There was also a testing room where for a small fee individuals could have

There was also a testing room where for a small fee

This preview shows page 2 - 3 out of 6 pages.

There was also a testing room, where, for a small fee, individuals could have their sensory and mental capabil- ities measured. Hugo Miinsterberg, of Harvard University, contributed some apparatus to the exhibit and may have authored a booklet on psychology for public distribution at the exposition. Not all psychologists were pleased with the publicity, however; William James is said to have re- ferred to the exhibit with the somewhat disparaging label of "Miinsterberg's Circus" (Popplestone, 1971). If James thought the 1893 exhibit was a circus, he must have been even more chagrined by the affair Miin- sterberg organized in 1904 as part of the Louisiana Pur- chase Exposition in St. Louis. It was a star-studded event whose public lecturers included Hall, E. B. Titchener, Mary Whiton Calkins, John B. Watson, C. Lloyd Morgan, Pierre Janet, Morton Prince, and Adolph Meyer. There were also displays of apparatus and, reflecting the growing interest in mental testing, a booth staffed by Robert S. Woodworth for public testing (Perloff & Perloff, 1977). Clearly this event was taken seriously by many of the leading figures in psychology. These early exhibitions were significant indicators of psychologists' recognition of the need to educate the public about their new science, but it is doubtful that the exhibits did much to increase public understanding, largely because they were seen by such a limited segment of the population. No surveys of public knowledge are known to exist from that time period (the late 1890s and early 1900s), yet the comments of many psychologists writing at the turn of the century suggest they were fre- quently dismayed by the lack of public understanding of psychology (see Bliss, 1898; Jastrow, 1900; Royce, 1898). The event that would begin to change that situation was the movement of psychology into applied settings, espe- cially education. Venturing Beyond Academe Americans studying psychology in Germany in the late 19th century often were influenced by the writings of Johann Friedrich Herbart, who urged that theories of education be based on psychology. America was ready for educational reform at that time, stimulated by new waves of immigrants, the rapid increase in manufacturing jobs as the industrial revolution continued, and the con- comitant rapid growth of the cities. Education seemed fertile ground for psychology to apply its new method- Correspondence concerning this articleshould be addressed to Ludy T. Benjamin, Jr., Department ofPsychology, Texas A&M University, College Station,TX 77843. ologies. In describing the new psychology, Hall (1894) wrote, "The one chief and immediate field of application for all this work is its application to education" (p. 718). With the new experimental methods, psychology would learn all there was to know about the child--about sen- sory capabilities, physical characteristics, sense of humor, religious ideas, memory, play, attention span, and so forth.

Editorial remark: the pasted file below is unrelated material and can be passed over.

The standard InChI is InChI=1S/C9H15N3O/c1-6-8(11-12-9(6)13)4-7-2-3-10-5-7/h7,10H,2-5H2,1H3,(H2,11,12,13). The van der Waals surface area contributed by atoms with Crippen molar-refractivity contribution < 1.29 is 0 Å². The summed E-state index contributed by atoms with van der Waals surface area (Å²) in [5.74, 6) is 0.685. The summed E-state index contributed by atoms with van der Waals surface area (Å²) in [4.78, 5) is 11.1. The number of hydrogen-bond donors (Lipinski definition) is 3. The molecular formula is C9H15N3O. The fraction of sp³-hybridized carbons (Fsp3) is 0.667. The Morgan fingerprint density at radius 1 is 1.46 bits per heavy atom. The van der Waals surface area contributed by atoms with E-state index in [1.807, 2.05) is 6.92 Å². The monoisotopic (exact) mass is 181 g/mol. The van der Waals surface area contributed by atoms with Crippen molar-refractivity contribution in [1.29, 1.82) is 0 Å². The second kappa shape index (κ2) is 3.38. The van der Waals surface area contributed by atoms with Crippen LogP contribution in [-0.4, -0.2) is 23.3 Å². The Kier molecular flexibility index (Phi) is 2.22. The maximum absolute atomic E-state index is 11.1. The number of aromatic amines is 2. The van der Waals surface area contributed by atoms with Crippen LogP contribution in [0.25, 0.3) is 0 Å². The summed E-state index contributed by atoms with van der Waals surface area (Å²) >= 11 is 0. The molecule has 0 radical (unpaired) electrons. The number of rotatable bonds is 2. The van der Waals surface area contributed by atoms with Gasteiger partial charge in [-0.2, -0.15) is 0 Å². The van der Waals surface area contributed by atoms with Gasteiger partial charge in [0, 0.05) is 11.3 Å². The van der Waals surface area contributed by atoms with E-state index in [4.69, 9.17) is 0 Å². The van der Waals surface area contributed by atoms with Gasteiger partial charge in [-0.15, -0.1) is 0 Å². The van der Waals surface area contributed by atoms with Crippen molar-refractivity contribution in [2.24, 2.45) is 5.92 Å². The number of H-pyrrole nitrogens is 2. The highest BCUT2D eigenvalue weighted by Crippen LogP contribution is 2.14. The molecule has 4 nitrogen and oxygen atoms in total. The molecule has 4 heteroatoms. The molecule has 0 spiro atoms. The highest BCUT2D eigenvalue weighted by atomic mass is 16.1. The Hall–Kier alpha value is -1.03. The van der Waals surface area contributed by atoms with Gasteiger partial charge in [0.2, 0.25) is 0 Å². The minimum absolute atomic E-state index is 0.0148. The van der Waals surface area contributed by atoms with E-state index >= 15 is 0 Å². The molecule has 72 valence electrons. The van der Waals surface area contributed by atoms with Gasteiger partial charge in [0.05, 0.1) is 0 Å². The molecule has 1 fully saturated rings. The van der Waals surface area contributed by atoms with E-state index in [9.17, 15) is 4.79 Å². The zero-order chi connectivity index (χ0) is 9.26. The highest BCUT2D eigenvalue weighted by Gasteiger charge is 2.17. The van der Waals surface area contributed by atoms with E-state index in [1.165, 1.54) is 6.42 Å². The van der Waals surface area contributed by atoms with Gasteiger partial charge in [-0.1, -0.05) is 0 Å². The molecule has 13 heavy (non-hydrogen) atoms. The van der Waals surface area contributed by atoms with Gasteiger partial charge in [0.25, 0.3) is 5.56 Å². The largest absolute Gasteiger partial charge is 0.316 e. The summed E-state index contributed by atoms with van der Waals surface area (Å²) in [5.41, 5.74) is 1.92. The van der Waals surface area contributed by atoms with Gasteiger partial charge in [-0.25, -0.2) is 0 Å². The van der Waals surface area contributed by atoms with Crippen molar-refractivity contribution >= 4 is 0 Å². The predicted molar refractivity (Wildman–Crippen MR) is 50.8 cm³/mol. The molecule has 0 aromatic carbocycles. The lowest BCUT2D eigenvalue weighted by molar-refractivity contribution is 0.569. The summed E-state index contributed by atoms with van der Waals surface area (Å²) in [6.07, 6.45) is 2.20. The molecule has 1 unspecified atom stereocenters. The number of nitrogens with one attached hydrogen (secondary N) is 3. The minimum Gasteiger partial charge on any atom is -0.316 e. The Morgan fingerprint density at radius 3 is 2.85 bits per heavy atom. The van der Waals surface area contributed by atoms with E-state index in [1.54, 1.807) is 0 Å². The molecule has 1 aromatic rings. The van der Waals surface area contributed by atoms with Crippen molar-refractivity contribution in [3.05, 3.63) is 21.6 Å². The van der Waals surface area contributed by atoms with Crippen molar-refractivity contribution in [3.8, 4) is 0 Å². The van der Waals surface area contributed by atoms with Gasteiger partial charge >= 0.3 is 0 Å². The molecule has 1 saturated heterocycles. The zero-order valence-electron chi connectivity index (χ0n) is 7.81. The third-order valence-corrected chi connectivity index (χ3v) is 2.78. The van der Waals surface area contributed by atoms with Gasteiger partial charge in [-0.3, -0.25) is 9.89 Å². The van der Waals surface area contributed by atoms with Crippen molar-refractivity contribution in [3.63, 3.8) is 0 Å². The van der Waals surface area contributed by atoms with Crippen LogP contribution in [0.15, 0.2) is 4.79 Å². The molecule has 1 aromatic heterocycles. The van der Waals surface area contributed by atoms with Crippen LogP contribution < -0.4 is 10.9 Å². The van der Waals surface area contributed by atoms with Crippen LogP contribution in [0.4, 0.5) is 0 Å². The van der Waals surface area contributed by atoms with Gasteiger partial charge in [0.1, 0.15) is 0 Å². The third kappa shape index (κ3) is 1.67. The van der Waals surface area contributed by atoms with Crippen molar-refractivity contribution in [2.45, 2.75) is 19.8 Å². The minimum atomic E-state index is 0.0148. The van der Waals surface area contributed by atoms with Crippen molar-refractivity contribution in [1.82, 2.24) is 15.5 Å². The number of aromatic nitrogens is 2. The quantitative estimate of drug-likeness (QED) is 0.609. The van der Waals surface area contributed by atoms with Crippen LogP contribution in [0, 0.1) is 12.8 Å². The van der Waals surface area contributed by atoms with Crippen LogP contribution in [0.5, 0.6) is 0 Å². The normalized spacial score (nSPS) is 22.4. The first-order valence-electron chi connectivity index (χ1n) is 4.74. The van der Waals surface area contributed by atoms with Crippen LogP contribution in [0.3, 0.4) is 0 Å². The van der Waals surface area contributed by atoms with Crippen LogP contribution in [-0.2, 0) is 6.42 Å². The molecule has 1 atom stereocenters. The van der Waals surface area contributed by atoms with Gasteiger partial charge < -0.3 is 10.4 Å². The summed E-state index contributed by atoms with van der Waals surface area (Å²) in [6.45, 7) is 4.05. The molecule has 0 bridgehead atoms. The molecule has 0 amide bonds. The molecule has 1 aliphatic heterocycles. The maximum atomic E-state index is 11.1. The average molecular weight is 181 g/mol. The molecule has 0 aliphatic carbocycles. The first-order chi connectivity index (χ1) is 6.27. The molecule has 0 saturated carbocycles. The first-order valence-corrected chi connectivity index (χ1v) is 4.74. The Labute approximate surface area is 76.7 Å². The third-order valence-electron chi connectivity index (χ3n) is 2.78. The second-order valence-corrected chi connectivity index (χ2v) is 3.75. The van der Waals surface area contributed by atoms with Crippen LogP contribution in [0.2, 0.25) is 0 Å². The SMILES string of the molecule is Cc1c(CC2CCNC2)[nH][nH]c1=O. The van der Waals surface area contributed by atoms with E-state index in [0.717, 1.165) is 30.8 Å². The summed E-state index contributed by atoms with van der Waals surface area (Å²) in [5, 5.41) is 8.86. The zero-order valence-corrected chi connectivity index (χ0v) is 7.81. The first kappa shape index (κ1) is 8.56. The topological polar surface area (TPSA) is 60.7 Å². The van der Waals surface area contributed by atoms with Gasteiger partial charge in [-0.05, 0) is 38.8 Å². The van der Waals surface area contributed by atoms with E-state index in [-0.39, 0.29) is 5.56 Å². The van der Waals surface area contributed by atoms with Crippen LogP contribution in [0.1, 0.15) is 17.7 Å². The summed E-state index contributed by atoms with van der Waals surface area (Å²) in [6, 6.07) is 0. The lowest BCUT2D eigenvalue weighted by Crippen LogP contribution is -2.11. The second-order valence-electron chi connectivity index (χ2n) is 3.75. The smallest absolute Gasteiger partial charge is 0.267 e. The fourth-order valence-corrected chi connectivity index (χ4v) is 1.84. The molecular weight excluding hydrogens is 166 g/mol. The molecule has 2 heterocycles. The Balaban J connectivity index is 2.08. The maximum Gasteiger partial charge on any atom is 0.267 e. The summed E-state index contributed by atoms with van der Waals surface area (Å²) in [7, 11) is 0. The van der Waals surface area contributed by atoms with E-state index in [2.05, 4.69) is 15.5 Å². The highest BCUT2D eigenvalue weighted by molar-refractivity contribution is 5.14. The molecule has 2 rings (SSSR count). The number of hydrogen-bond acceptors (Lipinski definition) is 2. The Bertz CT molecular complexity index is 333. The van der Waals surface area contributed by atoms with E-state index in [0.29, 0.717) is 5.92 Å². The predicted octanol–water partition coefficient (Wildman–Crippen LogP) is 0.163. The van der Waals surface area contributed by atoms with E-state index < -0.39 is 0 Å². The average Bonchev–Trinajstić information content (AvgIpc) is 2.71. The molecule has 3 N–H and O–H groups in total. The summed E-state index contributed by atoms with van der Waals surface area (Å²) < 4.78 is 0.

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  • Winter '20
  • besim hoca
  • Psychology, The American, American Psychological Association, American Psychology, The New Psychology

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